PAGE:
Ben Folds with Tall Heights – What Matters Most Tour
The Beacon Theatre – NYC – 6/22/23
Review & Photos – Rebecca Wolf
I first stumbled upon Ben Folds via his music with Ben Folds Five, many years after his time as frontman and pianist for the group had ended. From my initial encounter with Ben Folds I loved his tone and the melancholy sound of his vocals, and I wondered, “How come I never heard this music when it was released? Why did I never hear the name Ben Folds before?” I assumed my lack of knowledge was a direct result of my limited exposure to music beyond my beloved 70s and 80s oldies. However, a decade since this discovery, when I mention I’m attending a Ben Folds concert and I’m asked, “Who’s Ben Folds? What does he sing?” I’m suddenly baffled. As I incredulously respond, “You’ve never heard of Ben Folds?” I momentarily forget that not too long ago that would’ve been me. So, it appears it’s wasn’t (and still isn’t)only me me who isn’t as familiar as they should be with this multi-talented artist and his phenomenal singing, songwriting and instrumental skills. While Folds might not be as familiar to the masses, that doesn’t mean he lacks a solid, strong, loyal, fanbase. Folds’ fans are many and mighty and are out in force at his live performances.
My first experience at a live Ben Folds concert I was amazed at the devotion displayed by the audience as they sat enraptured, singing along to both the joyful and melancholy numbers. I was surprised as well by Folds’ passionate energy, extraordinary piano skills and comedic interactions with the crowd. Leaving the theater after such a positive experience, I immediately set my sights on attending a future Ben Folds performance. An opportunity arose on June 22nd at The Beacon Theatre in NYC, as Folds is on tour presenting his fifth studio album What Matters Most, released on June 2nd. Folds’ opening act is Tall Heights, who are featured on the album’s song “Moments.” Tall Heights (who’ve regularly served as Folds’ backing) is an electro-folk duo including singer/guitarist Tim Harrington and singer/cellist Paul Wright, with percussionist/singer Paul Dumas joining on tour. I recently discovered Tall Heights when they opened for the band Larkin Poe and was instantly blown away by their instrumental skills and harmonic vocals. So, I was thrilled to learn they were opening for Ben Folds at The Beacon (completely unaware they’re Folds’ band.)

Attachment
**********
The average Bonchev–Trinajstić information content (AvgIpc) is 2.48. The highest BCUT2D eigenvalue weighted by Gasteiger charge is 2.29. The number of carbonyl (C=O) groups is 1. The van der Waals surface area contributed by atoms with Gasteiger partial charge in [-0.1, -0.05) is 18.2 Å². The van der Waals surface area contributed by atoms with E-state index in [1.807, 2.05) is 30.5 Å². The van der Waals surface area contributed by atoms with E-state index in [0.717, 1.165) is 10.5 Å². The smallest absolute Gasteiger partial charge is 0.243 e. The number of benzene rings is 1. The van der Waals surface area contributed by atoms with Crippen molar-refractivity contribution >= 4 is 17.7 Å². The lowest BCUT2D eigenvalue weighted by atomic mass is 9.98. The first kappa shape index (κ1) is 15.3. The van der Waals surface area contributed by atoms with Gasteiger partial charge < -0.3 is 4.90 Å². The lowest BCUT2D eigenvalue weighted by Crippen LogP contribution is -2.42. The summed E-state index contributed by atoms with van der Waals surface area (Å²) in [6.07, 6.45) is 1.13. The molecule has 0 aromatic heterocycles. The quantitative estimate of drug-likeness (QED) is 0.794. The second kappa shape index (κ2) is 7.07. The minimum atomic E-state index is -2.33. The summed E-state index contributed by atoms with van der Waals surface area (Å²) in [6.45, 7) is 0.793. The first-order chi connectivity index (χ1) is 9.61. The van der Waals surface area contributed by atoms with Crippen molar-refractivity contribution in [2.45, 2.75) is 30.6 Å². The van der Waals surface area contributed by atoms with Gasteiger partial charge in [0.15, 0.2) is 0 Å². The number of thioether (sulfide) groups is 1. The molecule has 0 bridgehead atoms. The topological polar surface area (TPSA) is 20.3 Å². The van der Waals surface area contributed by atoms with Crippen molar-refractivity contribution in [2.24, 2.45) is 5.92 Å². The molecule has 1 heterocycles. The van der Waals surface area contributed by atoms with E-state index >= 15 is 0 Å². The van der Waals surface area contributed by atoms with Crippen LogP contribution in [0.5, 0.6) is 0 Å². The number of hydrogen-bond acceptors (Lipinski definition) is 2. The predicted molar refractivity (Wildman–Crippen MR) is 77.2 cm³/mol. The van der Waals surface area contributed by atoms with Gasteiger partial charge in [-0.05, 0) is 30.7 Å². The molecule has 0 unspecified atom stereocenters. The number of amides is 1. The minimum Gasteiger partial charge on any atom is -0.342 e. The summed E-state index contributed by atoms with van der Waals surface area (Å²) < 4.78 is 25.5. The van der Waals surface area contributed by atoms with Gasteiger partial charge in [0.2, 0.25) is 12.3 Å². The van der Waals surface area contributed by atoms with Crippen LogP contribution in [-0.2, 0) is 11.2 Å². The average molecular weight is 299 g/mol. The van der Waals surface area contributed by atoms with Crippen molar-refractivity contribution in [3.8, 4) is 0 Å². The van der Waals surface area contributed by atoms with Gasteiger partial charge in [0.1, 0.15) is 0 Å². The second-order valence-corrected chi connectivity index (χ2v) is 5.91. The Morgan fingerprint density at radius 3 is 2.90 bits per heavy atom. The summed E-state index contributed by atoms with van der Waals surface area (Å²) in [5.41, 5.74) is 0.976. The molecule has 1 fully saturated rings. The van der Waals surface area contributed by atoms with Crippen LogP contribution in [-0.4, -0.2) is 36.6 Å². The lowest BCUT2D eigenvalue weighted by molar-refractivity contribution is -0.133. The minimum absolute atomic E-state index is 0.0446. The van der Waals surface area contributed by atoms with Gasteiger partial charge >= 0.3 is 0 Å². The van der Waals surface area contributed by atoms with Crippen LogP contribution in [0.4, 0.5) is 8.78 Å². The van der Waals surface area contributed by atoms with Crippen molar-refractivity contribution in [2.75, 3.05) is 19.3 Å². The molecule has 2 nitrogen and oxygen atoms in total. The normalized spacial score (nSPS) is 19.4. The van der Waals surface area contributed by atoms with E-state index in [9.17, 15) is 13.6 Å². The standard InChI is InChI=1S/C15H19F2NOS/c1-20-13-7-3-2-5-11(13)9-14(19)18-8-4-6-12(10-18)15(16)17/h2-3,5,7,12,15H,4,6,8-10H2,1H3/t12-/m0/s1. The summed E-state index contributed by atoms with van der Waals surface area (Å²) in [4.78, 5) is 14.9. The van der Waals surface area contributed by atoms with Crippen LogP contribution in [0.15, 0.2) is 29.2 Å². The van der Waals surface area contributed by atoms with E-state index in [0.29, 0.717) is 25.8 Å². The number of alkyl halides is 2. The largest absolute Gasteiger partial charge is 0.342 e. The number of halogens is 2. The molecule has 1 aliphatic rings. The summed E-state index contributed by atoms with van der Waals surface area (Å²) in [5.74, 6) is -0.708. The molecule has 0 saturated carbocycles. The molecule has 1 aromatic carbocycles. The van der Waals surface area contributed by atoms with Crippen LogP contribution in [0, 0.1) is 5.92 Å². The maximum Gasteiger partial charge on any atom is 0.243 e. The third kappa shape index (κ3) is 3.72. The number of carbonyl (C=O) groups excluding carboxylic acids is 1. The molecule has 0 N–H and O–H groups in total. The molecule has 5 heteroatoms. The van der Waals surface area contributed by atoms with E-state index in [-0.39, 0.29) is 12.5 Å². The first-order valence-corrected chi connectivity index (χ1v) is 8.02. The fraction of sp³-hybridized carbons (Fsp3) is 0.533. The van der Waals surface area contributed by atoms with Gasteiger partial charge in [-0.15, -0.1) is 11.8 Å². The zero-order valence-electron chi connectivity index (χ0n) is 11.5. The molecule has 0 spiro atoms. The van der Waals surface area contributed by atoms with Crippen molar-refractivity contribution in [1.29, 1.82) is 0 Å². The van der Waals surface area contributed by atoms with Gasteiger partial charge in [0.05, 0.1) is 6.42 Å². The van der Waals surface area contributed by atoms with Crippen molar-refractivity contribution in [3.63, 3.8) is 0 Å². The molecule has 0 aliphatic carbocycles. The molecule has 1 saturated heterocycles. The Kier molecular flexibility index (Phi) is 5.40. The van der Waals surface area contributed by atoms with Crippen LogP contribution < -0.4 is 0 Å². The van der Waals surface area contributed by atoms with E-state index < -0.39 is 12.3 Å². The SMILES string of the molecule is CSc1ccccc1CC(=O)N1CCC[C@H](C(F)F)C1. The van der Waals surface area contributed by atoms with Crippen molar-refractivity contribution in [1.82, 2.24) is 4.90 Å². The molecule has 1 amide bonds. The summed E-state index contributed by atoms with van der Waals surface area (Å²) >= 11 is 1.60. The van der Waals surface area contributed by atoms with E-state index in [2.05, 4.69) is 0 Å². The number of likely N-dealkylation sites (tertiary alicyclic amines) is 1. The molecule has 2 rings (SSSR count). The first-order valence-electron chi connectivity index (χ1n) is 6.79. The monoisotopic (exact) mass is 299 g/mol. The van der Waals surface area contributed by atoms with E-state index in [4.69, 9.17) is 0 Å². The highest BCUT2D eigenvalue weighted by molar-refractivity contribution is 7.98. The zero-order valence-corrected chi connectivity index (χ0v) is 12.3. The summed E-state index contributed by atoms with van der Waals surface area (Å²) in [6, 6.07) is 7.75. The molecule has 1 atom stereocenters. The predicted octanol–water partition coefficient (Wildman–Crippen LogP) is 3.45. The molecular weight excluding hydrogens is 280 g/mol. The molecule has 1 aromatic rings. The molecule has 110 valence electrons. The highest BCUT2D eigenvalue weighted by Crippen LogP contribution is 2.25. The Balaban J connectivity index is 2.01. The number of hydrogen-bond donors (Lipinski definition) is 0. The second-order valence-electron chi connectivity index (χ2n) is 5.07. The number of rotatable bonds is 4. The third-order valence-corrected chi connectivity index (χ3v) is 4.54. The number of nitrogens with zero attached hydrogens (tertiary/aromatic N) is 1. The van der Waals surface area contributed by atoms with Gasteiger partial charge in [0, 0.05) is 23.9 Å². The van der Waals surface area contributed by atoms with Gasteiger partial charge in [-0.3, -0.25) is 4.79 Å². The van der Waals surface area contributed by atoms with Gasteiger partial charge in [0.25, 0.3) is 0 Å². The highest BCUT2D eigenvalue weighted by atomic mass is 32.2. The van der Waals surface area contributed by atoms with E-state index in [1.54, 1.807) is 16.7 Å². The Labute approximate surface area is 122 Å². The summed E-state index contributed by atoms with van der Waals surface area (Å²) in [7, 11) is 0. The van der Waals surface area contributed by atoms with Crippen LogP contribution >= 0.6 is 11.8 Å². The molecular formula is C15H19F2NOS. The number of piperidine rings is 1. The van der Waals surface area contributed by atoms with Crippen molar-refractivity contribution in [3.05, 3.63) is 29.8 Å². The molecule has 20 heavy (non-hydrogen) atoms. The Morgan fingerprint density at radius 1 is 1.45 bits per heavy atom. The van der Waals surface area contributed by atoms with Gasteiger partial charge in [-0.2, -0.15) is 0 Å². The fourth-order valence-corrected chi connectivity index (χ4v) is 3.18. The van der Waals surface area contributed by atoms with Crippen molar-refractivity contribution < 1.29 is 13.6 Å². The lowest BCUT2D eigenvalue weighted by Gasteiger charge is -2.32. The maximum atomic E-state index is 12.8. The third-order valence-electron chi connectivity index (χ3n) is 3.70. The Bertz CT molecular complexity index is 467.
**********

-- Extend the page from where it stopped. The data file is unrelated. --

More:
On June 22nd the potential threat of thunderstorms lingered throughout the day. However, New Yorkers, especially diehard fans, are not easily swayed from reaching their destination, rain or shine. While many in the audience were not familiar with Tall Heights, from the moment the warm, rich sounds of Harrington’s guitar and Wright’s cello mixed with their gorgeous harmonies on opening number “Back to Autumn,” from their 2015 EP Holding On, Holding Out, the attention of the crowd was peaked. Outside an orchestral setting, it’s not often one gets to see a passionate cello performance. However, it was fascinating to watch Wright, the expressions on his face, and the swift movements of his bow, as his amplified cello produced dynamic, sweeping sounds. As Harrington empathically played his amplified acoustic guitar, facing Wright as he performed, there was a deep sense that these two musicians are highly connected through the music they create and perform as a duo.
The pair’s 40-minute set included the powerful, haunting “Spirit Cold” and the mesmerizing “Horse to Water,” both from 2016’s Neptune, the emphatic, robust “Only,” from the 2015 EP and the deep, soulful “Murmuring State,” from 2013’s Man of Stone. During the performance Dumas joined on drums during various numbers, adding an additional layer of rhythm, texture and depth. The set ended with an incredible unplugged version of the 2020 single “To Be Young (DuOver),” leaving the audience in wondrous silence as the duo played their instruments and sang their exquisite, melodic harmonies, with no mics. As the song ended the silence in the crowd exploded into much-deserved, rapturous applause, and audience members rose to their feet, cheering this incredible musical duo.